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It is well known that the Fourier transform $\mathcal{F}$ maps $L^1(\mathbb{R}^d)$ into, but not onto, $\overline{C_0^0}(\mathbb{R}^d)$, where the closure is taken in the $L^\infty$ norm. This is a consequence of the open mapping theorem, for instance.

My question is: what's an explicit example of a function in $\overline{C_0^0}(\mathbb{R}^d)$ which is not in the image of $L^1(\mathbb{R}^d)$ under the Fourier transform?

I would also like to know whether there is a useful characterization of $\mathcal{F}(L^1(\mathbb{R}^d))$.

Remark: it is easy to see that the Banach space $\overline{C_0^0}(\mathbb{R}^d)$ consists of all continuous functions $f$ on $\mathbb{R}^d$ such that $f(\xi)\rightarrow 0$ as $|\xi|\rightarrow\infty$.

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    $\begingroup$ I've been told that the answer to your second question is that none is known, but I don't know a good reference. $\endgroup$ Dec 7, 2009 at 8:16
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    $\begingroup$ If you look for an explicit example look at the convolution kernel for Bochner-Riesz means. K(x) = sqrt(1-|x|^2) (and 0 outside the unit disc) in dimension 2 or higher, and F(K) is not integrable. (this was my answer to the question cited by Darsh Ranjan) $\endgroup$ Dec 7, 2009 at 8:24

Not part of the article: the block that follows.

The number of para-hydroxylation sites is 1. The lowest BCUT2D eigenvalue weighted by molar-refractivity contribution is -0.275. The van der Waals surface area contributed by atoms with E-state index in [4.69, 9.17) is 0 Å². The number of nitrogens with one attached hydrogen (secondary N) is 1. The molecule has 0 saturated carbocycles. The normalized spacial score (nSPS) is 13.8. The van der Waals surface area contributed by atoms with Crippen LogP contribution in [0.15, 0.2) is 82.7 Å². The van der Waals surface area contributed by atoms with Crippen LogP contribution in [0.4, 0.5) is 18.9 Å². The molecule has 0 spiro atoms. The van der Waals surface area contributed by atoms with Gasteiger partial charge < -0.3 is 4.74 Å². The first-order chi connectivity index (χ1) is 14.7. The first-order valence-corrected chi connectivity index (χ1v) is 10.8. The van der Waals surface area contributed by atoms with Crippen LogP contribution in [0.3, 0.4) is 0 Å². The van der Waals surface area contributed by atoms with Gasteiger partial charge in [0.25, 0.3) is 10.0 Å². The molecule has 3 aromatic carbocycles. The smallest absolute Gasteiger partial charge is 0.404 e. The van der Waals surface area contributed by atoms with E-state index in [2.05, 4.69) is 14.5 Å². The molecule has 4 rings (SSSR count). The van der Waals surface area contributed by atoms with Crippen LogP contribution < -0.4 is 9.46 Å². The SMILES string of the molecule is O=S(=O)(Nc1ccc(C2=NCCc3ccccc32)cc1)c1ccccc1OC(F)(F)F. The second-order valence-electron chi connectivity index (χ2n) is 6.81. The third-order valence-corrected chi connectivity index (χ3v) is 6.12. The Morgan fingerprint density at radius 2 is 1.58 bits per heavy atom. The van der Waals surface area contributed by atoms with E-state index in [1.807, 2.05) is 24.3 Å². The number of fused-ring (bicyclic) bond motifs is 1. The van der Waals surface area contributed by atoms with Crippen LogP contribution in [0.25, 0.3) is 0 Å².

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    $\begingroup$ @fpqc- Really? Do not recognize how confusing that is for people who didn't read your original comment? $\endgroup$
    – Ben Webster
    Dec 7, 2009 at 14:49
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    $\begingroup$ Have deleted an old comment claiming that the abstract of the paper which Jonas links to was "fine" - as it happens, it was guilty of using shorthand that makes sense to some of us, but only because of our training not because of our perspicacity. Am not quite convinced about the merit of said paper, btw, but that's just my subjective and mutable view. Also: not knowing that the FT fails to surject onto $C_0(R)$ is fine, but from someone so au fait with higher stuff and prone to hasty & vehement judgment of others? Vaguely disappointing. $\endgroup$
    – Yemon Choi
    Dec 9, 2009 at 23:51
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    $\begingroup$ I believe this is answered by Theorem 1.6.3 in Fourier Analysis on Groups by Walter Rudin (page 27). Deciphering Rudin's notation, the theorem states that the set $\{\hat{f} : f \in L^1(G)\}$ "consists precisely of the convolutions $F_1*F_2$ with $F_1$ and $F_2$ in" $L^2(\widehat{G})$, where $\widehat{G}$ is the dual group of $G$. For instance, for $G = \mathbb{R}^d$, $\widehat{G} \cong \mathbb{R}^d$. $\endgroup$ Apr 16, 2021 at 23:19

4 Answers 4